It is difficult for anybody who has, not actually seen such mountain scenery as is presented by the Alps, to form any clear conception of its magnificence and grandeur. Hannibal had never seen the Alps, but the world was filled then, as now, with their fame.
Some of the leading features of sublimity and grandeur which these mountains exhibit, result mainly from the perpetual cold which reigns upon their summits. This is owing simply to their elevation. In every part of the earth, as we ascend from the surface of the ground into the atmosphere, it becomes, for some mysterious reason or other, more and more cold as we rise, so that over our heads, wherever we are, there reigns, at a distance of two or three miles above us, an intense and perpetual cold. This is true not only in cool and temperate latitudes, but also in the most torrid regions of the globe. If we were to ascend in a balloon at Borneo at midday, when the burning sun of the tropics was directly over our heads, to an elevation of five or six miles, we should find that although we had been moving nearer to the sun all the time, its rays would have lost, gradually, all their power. They would fall upon us as brightly as ever, but their heat would be gone. They would feel like moonbeams, and we should be surrounded with an atmosphere as frosty as that of the icebergs of the Frigid Zone.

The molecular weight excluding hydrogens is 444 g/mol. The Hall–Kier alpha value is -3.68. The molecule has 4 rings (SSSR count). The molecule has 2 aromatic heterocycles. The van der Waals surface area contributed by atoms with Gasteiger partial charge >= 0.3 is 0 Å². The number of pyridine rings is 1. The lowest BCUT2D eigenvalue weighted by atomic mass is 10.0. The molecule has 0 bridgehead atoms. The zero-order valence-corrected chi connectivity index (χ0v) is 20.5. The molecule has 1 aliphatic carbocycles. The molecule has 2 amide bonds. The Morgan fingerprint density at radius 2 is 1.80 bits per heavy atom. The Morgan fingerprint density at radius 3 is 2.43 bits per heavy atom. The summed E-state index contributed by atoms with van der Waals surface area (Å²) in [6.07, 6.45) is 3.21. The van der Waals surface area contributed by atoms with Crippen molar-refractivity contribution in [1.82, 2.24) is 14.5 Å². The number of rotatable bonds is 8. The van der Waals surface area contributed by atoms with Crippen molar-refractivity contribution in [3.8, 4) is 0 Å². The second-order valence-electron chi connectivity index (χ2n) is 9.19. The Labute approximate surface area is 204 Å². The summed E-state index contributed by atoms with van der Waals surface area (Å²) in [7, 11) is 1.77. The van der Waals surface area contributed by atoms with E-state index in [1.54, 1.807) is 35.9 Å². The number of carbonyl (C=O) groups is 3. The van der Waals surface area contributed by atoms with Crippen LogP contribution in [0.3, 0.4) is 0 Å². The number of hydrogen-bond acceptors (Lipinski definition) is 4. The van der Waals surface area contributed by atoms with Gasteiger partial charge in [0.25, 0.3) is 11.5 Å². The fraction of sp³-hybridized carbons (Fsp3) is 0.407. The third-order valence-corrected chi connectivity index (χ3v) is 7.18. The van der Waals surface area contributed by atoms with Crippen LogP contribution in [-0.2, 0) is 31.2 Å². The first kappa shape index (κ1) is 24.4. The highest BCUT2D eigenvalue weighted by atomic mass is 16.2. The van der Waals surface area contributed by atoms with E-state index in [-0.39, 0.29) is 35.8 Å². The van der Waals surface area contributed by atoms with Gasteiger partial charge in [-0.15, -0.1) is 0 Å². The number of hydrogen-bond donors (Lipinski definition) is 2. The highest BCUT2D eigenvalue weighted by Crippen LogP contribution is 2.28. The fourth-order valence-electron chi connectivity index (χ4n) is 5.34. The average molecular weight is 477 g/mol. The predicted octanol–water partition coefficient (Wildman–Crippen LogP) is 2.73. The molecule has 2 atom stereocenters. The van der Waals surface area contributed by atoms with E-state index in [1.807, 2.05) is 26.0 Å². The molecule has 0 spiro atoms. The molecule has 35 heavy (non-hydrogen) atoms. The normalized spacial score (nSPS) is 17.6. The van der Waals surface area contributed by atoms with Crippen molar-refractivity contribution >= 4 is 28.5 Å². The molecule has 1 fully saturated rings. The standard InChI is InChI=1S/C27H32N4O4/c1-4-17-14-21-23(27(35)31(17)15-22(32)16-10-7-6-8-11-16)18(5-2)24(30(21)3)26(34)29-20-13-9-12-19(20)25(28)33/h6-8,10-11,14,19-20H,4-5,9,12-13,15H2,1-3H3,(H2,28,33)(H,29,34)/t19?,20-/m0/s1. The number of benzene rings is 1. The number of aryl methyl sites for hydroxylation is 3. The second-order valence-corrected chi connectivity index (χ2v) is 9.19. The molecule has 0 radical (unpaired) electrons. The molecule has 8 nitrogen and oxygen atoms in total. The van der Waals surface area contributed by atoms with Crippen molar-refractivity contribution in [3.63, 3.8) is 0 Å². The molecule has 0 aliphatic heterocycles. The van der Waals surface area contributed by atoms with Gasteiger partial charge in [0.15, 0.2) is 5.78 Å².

It is from this region of perpetual cold that hailstones descend upon us in the midst of summer, and snow is continually forming and falling there; but the light and fleecy flakes melt before they reach the earth, so that, while the hail has such solidity and momentum that it forces its way through, the snow dissolves, and falls upon us as a cool and refreshing rain. Rain cools the air around us and the ground, because it comes from cooler regions of the air above. Now it happens that not only the summits, but extensive portions of the upper declivities of the Alps, rise into the region of perpetual winter. Of course ice conceals continually there, aria the snow which forms falls to the ground as snow, and accumulates in vast and permanent stores. The summit of Mont Blanc is covered with a bed of snow of enormous thickness, which is almost as much a permanent geological stratum of the mountain as the granite which lies beneath it. Of course, during the winter months, the whole country of the Alps, valley as well as hill, is covered with snow. In the spring the snow melts in the valleys and plains, and higher up it becomes damp and heavy with partial melting, and slides down the declivities in vast avalanches, which sometimes are of such enormous magnitude, and descend with such resistless force, as to bring down earth, rocks, and even the trees of the forest in their train. On the higher declivities, however, and over all the rounded summits, the snow still clings to its place, yielding but very little to the feeble beams of the sun, even in July.